Community dialogue and early intervention are essential
Another busy autumn is upon us. Last month we recognized National Recovery Month with several local observances and awareness events. This month there is much more happening for mental health and early intervention awareness.
In addition to on-going free public education programs for Mental Health First Aid and suicide prevention, Chester County is reigniting a campaigned called Community Conversations about Mental Health. The idea behind these community conversations is straightforward and very simple: get people to talk about the elephant in our room. If our mental health and emotional wellbeing is essential to our overall health, why do we avoid the topic? The goals are simple too: break down misperceptions, promote healthy communities, and work together to find local solutions to mental health needs.
Last month Chester County’s office of Mental Health, along with the Brandywine Health Foundation and the Coatesville Area School District, held a Community Conversation at the Coatesville High School. It had been a while since I’d attended one, and I’d almost forgotten how much I enjoy the experience. Community Conversations about Mental Health are facilitated conversations and based on a model created by the Substance Abuse and Mental Health Administration (SAMHSA). At the Coatesville conversation, parents, administrators and community members met in the evening for a light dinner and a conversation about what mental health means to us as individuals and as a community. We talked about our challenges and our opportunities around the topic. The two hours seemed to fly by, and at the end, we hadn’t learned new skills or created any new polices, but everyone agreed it was a powerful, rewarding and humbling exercise. I can’t explain how it happens, but I do encourage folks to look for information about Community Conversations in Chester County. You can look for information about these, and other programs at Chester County’s website, www.chesco.org/mhidd.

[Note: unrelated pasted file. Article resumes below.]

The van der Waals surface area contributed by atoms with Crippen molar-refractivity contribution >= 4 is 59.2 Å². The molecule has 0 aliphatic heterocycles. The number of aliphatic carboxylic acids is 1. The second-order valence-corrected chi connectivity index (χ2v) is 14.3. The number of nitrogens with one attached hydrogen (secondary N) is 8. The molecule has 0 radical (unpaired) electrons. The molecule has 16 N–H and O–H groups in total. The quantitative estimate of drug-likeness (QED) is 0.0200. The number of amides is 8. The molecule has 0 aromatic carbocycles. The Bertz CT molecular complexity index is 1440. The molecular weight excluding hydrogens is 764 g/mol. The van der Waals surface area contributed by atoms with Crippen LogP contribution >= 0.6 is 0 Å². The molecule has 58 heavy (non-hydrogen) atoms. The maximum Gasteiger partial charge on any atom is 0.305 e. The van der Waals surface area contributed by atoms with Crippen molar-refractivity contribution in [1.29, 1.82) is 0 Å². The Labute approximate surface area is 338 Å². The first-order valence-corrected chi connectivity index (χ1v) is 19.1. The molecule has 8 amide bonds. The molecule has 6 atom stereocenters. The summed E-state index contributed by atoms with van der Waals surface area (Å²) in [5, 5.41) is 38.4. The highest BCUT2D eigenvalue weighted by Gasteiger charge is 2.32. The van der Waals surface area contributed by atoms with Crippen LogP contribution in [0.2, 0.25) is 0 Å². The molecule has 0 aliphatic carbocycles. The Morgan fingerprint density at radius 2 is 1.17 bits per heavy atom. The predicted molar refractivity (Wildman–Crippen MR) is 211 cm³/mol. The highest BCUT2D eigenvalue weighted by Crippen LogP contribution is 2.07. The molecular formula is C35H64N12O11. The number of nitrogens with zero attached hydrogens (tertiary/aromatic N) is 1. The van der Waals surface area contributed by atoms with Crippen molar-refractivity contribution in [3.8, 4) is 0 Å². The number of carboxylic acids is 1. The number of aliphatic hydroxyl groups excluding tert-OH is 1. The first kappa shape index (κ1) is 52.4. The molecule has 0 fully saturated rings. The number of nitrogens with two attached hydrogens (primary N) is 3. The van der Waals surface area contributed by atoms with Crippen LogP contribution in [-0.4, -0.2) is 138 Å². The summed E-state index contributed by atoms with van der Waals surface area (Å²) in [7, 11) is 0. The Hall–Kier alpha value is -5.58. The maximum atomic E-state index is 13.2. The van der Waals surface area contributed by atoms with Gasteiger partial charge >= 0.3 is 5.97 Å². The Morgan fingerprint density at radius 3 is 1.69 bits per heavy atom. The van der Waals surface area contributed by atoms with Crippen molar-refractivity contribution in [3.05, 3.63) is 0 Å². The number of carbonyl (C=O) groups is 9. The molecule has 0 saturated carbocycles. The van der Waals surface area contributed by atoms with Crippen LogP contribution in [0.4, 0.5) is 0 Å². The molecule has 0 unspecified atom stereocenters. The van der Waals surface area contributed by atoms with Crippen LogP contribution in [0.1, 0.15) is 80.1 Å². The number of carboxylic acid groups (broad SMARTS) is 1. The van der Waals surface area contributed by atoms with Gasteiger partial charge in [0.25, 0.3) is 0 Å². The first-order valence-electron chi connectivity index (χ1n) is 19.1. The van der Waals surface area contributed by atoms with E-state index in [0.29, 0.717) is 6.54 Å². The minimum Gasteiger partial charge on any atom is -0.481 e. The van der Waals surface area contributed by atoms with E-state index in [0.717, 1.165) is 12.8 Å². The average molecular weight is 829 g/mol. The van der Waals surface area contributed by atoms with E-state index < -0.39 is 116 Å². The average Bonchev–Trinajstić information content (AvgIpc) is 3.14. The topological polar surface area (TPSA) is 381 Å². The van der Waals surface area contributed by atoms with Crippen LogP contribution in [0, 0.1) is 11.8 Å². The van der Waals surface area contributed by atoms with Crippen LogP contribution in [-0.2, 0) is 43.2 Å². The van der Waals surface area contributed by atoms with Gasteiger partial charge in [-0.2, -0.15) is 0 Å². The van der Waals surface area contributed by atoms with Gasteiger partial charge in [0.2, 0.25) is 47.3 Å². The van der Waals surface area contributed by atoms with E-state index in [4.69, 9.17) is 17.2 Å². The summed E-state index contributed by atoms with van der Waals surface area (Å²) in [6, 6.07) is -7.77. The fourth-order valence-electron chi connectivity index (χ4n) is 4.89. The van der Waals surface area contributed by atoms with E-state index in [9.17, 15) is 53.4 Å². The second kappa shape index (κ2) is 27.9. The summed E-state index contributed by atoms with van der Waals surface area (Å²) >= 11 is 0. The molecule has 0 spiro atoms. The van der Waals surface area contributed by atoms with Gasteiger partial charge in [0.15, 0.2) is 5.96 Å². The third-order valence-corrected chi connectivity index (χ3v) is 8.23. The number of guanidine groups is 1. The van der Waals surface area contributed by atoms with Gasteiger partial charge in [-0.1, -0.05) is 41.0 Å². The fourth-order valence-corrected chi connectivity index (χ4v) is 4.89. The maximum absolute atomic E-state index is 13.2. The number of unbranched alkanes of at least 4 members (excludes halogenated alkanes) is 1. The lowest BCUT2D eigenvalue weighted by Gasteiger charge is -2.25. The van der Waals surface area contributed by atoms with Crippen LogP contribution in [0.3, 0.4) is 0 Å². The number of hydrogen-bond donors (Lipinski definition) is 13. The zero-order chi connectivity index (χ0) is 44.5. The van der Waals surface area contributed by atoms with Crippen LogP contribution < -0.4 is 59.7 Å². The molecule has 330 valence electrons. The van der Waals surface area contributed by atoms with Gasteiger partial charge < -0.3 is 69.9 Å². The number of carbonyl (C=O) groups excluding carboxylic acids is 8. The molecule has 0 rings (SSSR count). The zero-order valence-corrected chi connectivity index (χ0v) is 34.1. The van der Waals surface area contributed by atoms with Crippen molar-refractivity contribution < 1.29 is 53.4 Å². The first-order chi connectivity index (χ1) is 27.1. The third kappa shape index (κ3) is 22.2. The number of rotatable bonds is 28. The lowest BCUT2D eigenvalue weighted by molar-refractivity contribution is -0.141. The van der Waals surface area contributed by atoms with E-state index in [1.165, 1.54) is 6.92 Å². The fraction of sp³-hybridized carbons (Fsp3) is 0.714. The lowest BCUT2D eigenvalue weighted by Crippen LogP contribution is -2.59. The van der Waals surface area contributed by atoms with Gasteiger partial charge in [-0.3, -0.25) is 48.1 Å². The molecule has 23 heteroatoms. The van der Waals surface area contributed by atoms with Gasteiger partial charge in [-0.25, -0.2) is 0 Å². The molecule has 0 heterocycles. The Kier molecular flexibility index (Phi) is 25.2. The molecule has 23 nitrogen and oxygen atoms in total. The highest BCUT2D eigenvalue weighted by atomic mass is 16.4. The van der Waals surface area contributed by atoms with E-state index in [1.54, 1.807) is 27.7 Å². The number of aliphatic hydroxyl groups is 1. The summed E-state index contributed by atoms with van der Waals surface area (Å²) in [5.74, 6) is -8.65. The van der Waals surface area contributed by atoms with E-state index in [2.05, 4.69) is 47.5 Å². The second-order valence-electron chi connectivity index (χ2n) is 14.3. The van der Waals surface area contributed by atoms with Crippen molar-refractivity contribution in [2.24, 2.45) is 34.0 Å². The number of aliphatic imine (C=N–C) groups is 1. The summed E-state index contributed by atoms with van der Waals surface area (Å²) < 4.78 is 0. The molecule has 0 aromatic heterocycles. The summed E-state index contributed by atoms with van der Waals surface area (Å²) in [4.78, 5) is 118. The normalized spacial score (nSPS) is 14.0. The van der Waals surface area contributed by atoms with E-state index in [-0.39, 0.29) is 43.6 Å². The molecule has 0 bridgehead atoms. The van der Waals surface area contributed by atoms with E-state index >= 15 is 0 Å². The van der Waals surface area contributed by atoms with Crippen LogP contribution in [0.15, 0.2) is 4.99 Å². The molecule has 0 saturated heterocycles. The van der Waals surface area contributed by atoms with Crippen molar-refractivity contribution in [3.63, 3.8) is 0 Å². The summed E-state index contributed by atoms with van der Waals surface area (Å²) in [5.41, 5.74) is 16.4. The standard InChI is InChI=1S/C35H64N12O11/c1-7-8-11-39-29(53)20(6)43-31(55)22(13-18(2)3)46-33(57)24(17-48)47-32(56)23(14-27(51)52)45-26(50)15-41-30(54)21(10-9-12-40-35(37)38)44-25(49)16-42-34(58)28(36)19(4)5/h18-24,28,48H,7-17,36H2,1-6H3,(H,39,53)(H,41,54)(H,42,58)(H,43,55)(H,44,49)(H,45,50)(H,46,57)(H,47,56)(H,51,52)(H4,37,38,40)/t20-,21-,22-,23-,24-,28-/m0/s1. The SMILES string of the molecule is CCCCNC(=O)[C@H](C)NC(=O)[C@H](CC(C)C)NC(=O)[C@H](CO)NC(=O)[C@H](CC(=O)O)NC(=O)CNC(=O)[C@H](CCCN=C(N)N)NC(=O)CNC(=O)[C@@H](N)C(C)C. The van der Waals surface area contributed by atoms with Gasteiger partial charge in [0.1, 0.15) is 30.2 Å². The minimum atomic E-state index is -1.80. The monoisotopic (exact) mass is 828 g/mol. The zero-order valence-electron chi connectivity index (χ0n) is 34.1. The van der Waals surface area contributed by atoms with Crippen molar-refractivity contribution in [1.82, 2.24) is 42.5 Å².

This month we are also celebrating Pennsylvania’s Promise for Children Month, a campaign to raise awareness about the importance of early learning. Chester County’s office of Infant and Toddler Early Intervention uses this observance to remind parents and caregivers that the first five years of a child’s life are absolutely essential to brain development and shaping literacy, math
and social skills. By age five, about 90 percent of our brains are developed, so from birth, every experience a child has will impact certain neural circuits in the brain.
Pennsylvania’s Promise for Children has a helpful website for parents and professionals. Information on such topics as brain development and choosing a quality early education program, to handling challenging behaviors and making ends meet, are included in the Early Learning GPS (Guiding Parents Smoothly). Go to www.papromiseforchildren.com and click on the GPS link to find out more.
If you would like more information about Community Conversations about Mental Health, or if you would like to inquire about holding a conversation at your site, contact me at email@example.com.